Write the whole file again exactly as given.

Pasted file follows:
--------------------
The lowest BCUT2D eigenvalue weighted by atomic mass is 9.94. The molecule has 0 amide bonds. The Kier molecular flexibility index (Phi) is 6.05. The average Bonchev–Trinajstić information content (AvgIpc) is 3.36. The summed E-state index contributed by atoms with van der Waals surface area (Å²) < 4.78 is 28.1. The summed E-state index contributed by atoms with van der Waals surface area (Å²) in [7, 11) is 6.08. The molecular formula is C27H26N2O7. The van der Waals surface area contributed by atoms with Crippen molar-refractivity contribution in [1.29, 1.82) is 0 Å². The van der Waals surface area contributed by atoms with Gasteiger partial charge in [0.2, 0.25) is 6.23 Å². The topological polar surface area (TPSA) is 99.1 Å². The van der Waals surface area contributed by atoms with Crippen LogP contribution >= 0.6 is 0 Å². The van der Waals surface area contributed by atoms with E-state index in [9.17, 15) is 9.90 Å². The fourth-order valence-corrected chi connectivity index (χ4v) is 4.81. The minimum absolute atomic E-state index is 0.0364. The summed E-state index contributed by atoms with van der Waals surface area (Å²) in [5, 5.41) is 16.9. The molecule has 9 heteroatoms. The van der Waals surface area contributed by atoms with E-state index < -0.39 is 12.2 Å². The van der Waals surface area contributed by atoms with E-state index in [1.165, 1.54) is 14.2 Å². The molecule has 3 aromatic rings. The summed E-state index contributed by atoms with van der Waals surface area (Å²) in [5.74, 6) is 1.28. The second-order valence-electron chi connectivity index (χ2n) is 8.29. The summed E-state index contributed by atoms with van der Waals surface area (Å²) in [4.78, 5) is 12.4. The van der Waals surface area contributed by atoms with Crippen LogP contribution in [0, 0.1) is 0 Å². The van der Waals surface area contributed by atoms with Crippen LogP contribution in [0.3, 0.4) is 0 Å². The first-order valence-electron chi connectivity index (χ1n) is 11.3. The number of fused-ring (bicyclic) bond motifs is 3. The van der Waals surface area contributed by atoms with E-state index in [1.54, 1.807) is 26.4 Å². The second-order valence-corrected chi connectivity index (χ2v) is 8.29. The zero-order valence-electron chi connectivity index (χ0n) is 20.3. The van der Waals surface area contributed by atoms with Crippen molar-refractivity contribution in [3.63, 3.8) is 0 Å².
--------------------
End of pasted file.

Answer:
The lowest BCUT2D eigenvalue weighted by atomic mass is 9.94. The molecule has 0 amide bonds. The Kier molecular flexibility index (Phi) is 6.05. The average Bonchev–Trinajstić information content (AvgIpc) is 3.36. The summed E-state index contributed by atoms with van der Waals surface area (Å²) < 4.78 is 28.1. The summed E-state index contributed by atoms with van der Waals surface area (Å²) in [7, 11) is 6.08. The molecular formula is C27H26N2O7. The van der Waals surface area contributed by atoms with Crippen molar-refractivity contribution in [1.29, 1.82) is 0 Å². The van der Waals surface area contributed by atoms with Gasteiger partial charge in [0.2, 0.25) is 6.23 Å². The topological polar surface area (TPSA) is 99.1 Å². The van der Waals surface area contributed by atoms with Crippen LogP contribution >= 0.6 is 0 Å². The van der Waals surface area contributed by atoms with E-state index in [9.17, 15) is 9.90 Å². The fourth-order valence-corrected chi connectivity index (χ4v) is 4.81. The minimum absolute atomic E-state index is 0.0364. The summed E-state index contributed by atoms with van der Waals surface area (Å²) in [5, 5.41) is 16.9. The molecule has 9 heteroatoms. The van der Waals surface area contributed by atoms with E-state index < -0.39 is 12.2 Å². The van der Waals surface area contributed by atoms with E-state index in [1.165, 1.54) is 14.2 Å². The molecule has 3 aromatic rings. The summed E-state index contributed by atoms with van der Waals surface area (Å²) in [5.74, 6) is 1.28. The second-order valence-electron chi connectivity index (χ2n) is 8.29. The summed E-state index contributed by atoms with van der Waals surface area (Å²) in [4.78, 5) is 12.4. The van der Waals surface area contributed by atoms with Crippen LogP contribution in [0, 0.1) is 0 Å². The van der Waals surface area contributed by atoms with Crippen LogP contribution in [0.3, 0.4) is 0 Å². The first-order valence-electron chi connectivity index (χ1n) is 11.3. The number of fused-ring (bicyclic) bond motifs is 3. The van der Waals surface area contributed by atoms with E-state index in [1.54, 1.807) is 26.4 Å². The second-order valence-corrected chi connectivity index (χ2v) is 8.29. The zero-order valence-electron chi connectivity index (χ0n) is 20.3. The van der Waals surface area contributed by atoms with Crippen molar-refractivity contribution in [3.63, 3.8) is 0 Å².